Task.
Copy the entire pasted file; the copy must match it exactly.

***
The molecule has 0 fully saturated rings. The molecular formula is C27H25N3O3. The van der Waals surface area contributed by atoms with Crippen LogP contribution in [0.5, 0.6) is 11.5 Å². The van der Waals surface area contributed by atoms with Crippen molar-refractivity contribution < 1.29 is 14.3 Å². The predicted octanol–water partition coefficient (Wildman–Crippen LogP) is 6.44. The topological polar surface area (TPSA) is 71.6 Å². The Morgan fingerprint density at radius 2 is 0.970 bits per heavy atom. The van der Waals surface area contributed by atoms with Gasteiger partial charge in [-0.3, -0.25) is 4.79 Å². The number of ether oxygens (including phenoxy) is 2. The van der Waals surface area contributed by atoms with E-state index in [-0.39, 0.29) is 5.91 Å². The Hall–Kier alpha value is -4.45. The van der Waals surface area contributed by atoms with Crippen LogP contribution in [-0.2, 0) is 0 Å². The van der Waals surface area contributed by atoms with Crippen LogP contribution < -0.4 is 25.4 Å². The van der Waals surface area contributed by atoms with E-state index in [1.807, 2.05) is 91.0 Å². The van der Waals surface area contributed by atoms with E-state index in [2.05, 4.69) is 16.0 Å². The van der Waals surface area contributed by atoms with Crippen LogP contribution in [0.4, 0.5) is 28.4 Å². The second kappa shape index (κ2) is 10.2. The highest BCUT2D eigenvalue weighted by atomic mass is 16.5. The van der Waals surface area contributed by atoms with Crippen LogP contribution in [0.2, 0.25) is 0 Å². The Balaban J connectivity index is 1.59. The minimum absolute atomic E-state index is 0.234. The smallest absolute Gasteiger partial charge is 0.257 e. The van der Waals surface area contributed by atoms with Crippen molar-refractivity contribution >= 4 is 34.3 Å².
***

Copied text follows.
The molecule has 0 fully saturated rings. The molecular formula is C27H25N3O3. The van der Waals surface area contributed by atoms with Crippen LogP contribution in [0.5, 0.6) is 11.5 Å². The van der Waals surface area contributed by atoms with Crippen molar-refractivity contribution < 1.29 is 14.3 Å². The predicted octanol–water partition coefficient (Wildman–Crippen LogP) is 6.44. The topological polar surface area (TPSA) is 71.6 Å². The Morgan fingerprint density at radius 2 is 0.970 bits per heavy atom. The van der Waals surface area contributed by atoms with Gasteiger partial charge in [-0.3, -0.25) is 4.79 Å². The number of ether oxygens (including phenoxy) is 2. The van der Waals surface area contributed by atoms with E-state index in [-0.39, 0.29) is 5.91 Å². The Hall–Kier alpha value is -4.45. The van der Waals surface area contributed by atoms with Crippen LogP contribution in [-0.2, 0) is 0 Å². The van der Waals surface area contributed by atoms with Crippen LogP contribution < -0.4 is 25.4 Å². The van der Waals surface area contributed by atoms with E-state index in [1.807, 2.05) is 91.0 Å². The van der Waals surface area contributed by atoms with E-state index in [2.05, 4.69) is 16.0 Å². The van der Waals surface area contributed by atoms with Crippen LogP contribution in [0.4, 0.5) is 28.4 Å². The second kappa shape index (κ2) is 10.2. The highest BCUT2D eigenvalue weighted by atomic mass is 16.5. The van der Waals surface area contributed by atoms with Crippen LogP contribution in [0.2, 0.25) is 0 Å². The Balaban J connectivity index is 1.59. The minimum absolute atomic E-state index is 0.234. The smallest absolute Gasteiger partial charge is 0.257 e. The van der Waals surface area contributed by atoms with Crippen molar-refractivity contribution >= 4 is 34.3 Å².